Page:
As a result, there has been a serious conflict between short and long videos in the past few years. In 2021, several major long-form video platforms, together with a large number of film and television companies, twice issued joint statements calling for short videos to “respect originality and protect copyright”, bringing the conflict to public attention.

With the strategic co-operation among IQIYI, Tencent Video and TikTok in the short video sphere, the conflict waged between short and long video platforms over many years seems to have come to a temporary end.

However, the author would argue that this is not an authorisation mechanism that allows win-win co-operation between long and short video platforms to be found; rather it looks more like a unilateral, grudging compromise on the part of the long-form video platforms.

In contrast, outside China, no such fierce conflict seems to have arisen between such platforms as YouTube, Facebook, etc., that have relied on UGC for their growth, and such long-form video platforms as Netflix, Disney+, etc. This is probably attributable to the fact that video platforms like YouTube have established a model of proactive cracking down on piracy and win-win co-operation with copyright holders.

Taking YouTube as an example, its copyright protection mechanism consists mainly of copyrighted content takedown requests and content ID claims.

Based on the copyrighted content takedown request mechanism, if a rights holder finds that his or her work is posted on the platform without authorisation, he or she can submit a content takedown request to the platform, and the platform will remove the content after verifying the proof of rights.

The uploader will receive a copyright warning. After three copyright warnings, an uploader will face such serious consequences as having his or her account and associated channels closed, all videos removed and being unable to create new channels.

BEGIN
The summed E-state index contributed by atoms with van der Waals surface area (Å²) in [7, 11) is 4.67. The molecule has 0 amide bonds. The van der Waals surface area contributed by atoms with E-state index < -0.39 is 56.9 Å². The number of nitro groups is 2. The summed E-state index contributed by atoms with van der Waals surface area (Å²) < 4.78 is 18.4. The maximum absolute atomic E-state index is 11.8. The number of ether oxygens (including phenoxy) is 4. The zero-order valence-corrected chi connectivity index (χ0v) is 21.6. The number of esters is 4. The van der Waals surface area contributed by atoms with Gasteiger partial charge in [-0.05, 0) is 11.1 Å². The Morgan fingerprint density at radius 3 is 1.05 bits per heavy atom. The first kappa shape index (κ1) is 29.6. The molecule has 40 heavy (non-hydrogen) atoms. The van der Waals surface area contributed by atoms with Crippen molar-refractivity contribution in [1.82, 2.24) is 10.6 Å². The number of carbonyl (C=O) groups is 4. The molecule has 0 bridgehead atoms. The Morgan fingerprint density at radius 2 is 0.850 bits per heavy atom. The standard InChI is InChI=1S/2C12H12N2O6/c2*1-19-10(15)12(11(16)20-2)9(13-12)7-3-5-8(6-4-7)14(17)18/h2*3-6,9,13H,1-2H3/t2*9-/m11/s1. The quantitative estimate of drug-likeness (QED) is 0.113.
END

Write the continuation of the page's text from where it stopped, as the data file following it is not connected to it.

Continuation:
Based on the content ID claim mechanism, the platform will analyse the content material uploaded by the rights holder to the content ID database frame by frame and compare it with the video on YouTube. If, after comparison, it is found that the video or audiovisual file uploaded to YouTube is identical or similar, the system will automatically send a content ID copyright notice to the rights holder and the uploader.

Once the copyright notice is sent, the rights holder can see behind the scenes the content, duration, overlap ratio, number of views, etc., of his or her own compared content, and that posted by the uploader. Depending on the actual circumstances, the rights holder can set up copyright claim policies by region and take such measures as banning, revenue sharing (i.e. directly sharing the advertising revenue from the video) or tracking (i.e. tracking the statistics on the viewing of the video in question).

The notice and takedown model in China is somewhat similar to the copyrighted content takedown request mechanism. However, it is the proactive attitude of platforms in defending the interests of rights holders, and the more severe penalty measures, that have a much greater effect in deterring infringement and have had the actual effect of curbing infringement.

Compared to the content takedown request mechanism, the content ID claim is a technologically supported automatic content verification mechanism providing, from another perspective, a more efficient and convenient means for rights holders to protect their own rights. However, this does not mean that Chinese internet video companies can set sail on an always smooth sea for their going global journey.

Taking Mango TV’s international app as an example, piracy remains a serious problem in Southeast Asia, where it has a relatively active audience. In cracking down on pirated content abroad, Chinese internet video companies still face numerous difficult practical issues such as monitoring, limitations on the cross-border adducement of evidence, differences in judicial practices in other countries, and high litigation costs.

With the issuance of IP legislation and protection policies in a short period of time in China, coupled with several years of the “Sword at the Internet Campaign” – launched by Chinese authorities to crackdown on internet infringement and piracy – and continual sanctioning of infringement by the administrative law enforcement authorities, large-scale infringement in China is mainly a thing of the past. Chinese enterprises and Chinese users have essentially reached the industry consensus of “first license, then use”.

Although the issue of short video infringement has not yet been completely resolved and the ongoing global journey of Chinese content still faces challenges, the author is confident that with the continual efforts of rights holders, the judicial authorities will gradually go beyond the existing rules and more severely crack down on and deter infringement by the awarding of punitive damages, and require short video platforms to proactively assume more platform responsibilities so as to create a clear, bright and expansive creative environment in the media and entertainment sector that allows the culture industry to flourish and develop in a healthy manner.

Zou Xuzi is legal director of Mango Excellent Media